Q. After reading that dark chocolate has health benefits, I learned to enjoy it. Eating it didn’t reduce my arthritis aches, though.
Then I read in the newspaper that researchers discovered that gut microbes convert some chocolate ingredients into anti-inflammatory compounds.
Apparently, 2 tablespoons of cocoa powder a day is sufficient. This must be plain 100 percent cocoa powder, such as is used in baking, not Dutch-processed cocoa.
Chemist John Finley, the researcher, said he avoids the sugar and fat that would come from eating so much chocolate candy by putting cocoa in his oatmeal. Since following his example, I’ve rarely had arthritis pain.
A. Your letter sent us on a search for Dr. Finley’s research. We found a press release regarding Bifidobacterium in the digestive tract producing anti-inflammatory compounds by fermenting cocoa powder. Other research has demonstrated that cocoa compounds can reduce immunoglobulin secretion in the intestine (Frontiers in Nutrition, June 27, 2017). This research demonstrated a benefit in experimental arthritis in rats, but we don’t have clinical trials in humans.
Q. Several years ago, I was diagnosed with a skin condition called granuloma annulare. It manifests itself on the arms, legs, and back with round red or purplish circles that look like ringworm. There are no other symptoms. It’s just very unsightly.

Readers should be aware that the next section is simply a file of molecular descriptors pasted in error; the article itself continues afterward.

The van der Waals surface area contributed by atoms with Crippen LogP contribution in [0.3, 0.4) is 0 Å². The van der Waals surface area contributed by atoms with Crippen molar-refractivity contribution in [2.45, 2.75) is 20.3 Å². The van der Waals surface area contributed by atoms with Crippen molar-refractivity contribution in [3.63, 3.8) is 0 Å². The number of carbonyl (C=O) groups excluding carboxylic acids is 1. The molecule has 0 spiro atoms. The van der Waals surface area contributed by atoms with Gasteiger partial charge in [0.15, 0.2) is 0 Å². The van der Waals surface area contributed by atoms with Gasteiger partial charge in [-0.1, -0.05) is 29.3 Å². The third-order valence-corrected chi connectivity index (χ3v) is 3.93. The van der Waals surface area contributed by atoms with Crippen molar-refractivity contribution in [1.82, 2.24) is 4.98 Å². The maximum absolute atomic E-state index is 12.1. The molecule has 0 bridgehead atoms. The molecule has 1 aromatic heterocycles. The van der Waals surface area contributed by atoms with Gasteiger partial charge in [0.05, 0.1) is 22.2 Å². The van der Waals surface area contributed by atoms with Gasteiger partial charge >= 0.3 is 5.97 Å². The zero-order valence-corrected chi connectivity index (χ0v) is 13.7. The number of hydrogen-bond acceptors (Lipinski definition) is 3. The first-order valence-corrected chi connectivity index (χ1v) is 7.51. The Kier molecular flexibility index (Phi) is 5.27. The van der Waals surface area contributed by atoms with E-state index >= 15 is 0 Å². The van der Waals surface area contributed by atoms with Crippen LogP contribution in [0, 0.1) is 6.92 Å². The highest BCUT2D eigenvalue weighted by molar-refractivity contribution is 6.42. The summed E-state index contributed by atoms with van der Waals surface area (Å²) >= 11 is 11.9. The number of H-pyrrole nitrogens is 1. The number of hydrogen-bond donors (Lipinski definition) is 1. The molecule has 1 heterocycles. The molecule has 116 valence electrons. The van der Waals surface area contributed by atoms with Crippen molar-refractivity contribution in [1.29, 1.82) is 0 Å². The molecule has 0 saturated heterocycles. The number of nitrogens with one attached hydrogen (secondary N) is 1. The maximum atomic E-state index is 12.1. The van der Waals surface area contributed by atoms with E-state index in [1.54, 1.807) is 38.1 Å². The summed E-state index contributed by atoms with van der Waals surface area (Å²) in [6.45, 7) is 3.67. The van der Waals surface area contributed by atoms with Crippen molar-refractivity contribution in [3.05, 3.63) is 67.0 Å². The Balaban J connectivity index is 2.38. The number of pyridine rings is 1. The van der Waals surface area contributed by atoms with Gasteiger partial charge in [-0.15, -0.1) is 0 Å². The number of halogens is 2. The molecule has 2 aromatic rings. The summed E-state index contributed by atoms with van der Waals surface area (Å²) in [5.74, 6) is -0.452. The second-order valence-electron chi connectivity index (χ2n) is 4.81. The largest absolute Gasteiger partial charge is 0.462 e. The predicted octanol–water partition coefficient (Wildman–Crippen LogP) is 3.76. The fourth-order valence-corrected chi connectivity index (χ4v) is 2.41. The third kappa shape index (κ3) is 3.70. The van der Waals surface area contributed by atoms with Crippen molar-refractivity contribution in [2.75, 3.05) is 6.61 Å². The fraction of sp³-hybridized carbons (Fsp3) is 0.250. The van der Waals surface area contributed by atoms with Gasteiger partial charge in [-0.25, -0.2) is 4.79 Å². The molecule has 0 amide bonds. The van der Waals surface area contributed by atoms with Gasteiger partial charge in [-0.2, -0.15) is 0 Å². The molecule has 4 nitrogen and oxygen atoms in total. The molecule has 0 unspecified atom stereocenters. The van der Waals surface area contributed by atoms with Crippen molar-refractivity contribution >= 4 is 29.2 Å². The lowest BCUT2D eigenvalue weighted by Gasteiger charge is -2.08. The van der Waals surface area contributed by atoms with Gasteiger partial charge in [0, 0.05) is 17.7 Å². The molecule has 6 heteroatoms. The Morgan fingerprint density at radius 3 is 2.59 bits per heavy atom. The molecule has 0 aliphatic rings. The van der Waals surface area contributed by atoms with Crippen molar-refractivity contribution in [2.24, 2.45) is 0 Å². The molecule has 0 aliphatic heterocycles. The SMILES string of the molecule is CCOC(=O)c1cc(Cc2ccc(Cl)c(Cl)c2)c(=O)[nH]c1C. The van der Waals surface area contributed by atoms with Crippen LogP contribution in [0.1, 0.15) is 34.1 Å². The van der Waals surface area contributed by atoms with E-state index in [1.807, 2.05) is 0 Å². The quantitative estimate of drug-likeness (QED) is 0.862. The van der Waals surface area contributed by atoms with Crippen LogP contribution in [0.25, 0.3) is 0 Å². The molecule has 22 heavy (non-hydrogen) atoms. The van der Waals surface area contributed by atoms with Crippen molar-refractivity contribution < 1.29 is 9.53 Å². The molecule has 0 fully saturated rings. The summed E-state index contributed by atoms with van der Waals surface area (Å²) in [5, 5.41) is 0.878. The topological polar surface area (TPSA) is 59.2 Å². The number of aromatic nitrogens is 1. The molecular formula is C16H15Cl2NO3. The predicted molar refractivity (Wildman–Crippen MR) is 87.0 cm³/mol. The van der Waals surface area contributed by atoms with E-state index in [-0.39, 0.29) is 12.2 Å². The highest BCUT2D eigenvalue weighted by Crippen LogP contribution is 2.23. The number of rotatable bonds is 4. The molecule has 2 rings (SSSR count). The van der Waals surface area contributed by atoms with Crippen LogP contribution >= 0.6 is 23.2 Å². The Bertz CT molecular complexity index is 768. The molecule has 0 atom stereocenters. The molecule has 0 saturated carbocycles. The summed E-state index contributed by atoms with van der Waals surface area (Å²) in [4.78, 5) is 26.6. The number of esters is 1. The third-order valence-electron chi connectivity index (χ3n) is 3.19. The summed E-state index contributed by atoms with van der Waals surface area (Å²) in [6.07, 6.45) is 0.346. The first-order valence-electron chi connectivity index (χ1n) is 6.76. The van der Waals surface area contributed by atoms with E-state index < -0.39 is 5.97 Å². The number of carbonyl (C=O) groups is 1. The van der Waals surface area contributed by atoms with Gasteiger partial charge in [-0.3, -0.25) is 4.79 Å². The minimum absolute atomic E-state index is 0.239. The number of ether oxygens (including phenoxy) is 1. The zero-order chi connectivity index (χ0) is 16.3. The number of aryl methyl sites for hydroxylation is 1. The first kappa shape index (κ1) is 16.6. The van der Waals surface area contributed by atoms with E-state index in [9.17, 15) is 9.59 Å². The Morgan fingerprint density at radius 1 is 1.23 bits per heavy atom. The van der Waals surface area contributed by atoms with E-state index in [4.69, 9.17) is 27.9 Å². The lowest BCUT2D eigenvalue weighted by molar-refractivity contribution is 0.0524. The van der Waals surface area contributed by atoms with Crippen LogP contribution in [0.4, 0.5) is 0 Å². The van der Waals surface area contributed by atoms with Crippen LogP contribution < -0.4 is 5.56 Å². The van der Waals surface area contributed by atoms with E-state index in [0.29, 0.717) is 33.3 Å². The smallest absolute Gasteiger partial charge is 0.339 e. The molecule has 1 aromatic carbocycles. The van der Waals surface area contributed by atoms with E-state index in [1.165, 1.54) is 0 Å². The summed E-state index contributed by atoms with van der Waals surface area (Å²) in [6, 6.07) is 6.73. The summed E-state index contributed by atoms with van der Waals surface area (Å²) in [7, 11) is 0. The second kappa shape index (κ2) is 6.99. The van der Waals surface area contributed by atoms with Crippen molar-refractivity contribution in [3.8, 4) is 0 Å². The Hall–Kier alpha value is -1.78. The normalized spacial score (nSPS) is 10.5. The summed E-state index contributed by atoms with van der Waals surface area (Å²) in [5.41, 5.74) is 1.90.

I have been to several dermatologists who tell me that GA is idiopathic and that there really is no effective treatment for it. Light therapy sometimes helps; however, since I have had a melanoma, this is not recommended. Medicines and ointments are useless. Do you have a suggestion for a natural treatment that will help?
A. Doctors do not know what causes granuloma annulare, and there is no accepted medical cure (American Family Physician, Nov. 15, 2006). Apparently, GA goes away on its own about half of the time. But what can you do about the other half?
There is no research on home remedies for GA. Consequently, our recommendations are based solely on other readers’ testimonials.
Some have reported that applying white or apple cider vinegar to the rash daily speeds healing. Others have used the antifungal cream Vagisil for the same purpose. Since GA is not a fungal infection (though ringworm is), we don’t know why or how this would help.
Q. I had a hideous cold with a racking cough on a layover at the Amsterdam airport about 20 years ago. I went to the pharmacy for help and was given a cough medicine that tasted exactly like a thymol-based cough syrup that worked well on chronic bronchitis when I was a kid. This Dutch elixir worked just as well. I’m guessing oil of thyme may be the magical ingredient.
A. Thymol, essential oil of thyme, is an effective cough suppressant. To make your own thyme cough syrup at home, here is Dr. Tieraona Low Dog’s recipe:
Add 2 tablespoons dried thyme to 1 cup near-boiling water and steep for 10 minutes. Strain and add 1 teaspoon of lemon juice and 1/2 cup organic honey. Take 1 tablespoon as needed. Store in the refrigerator.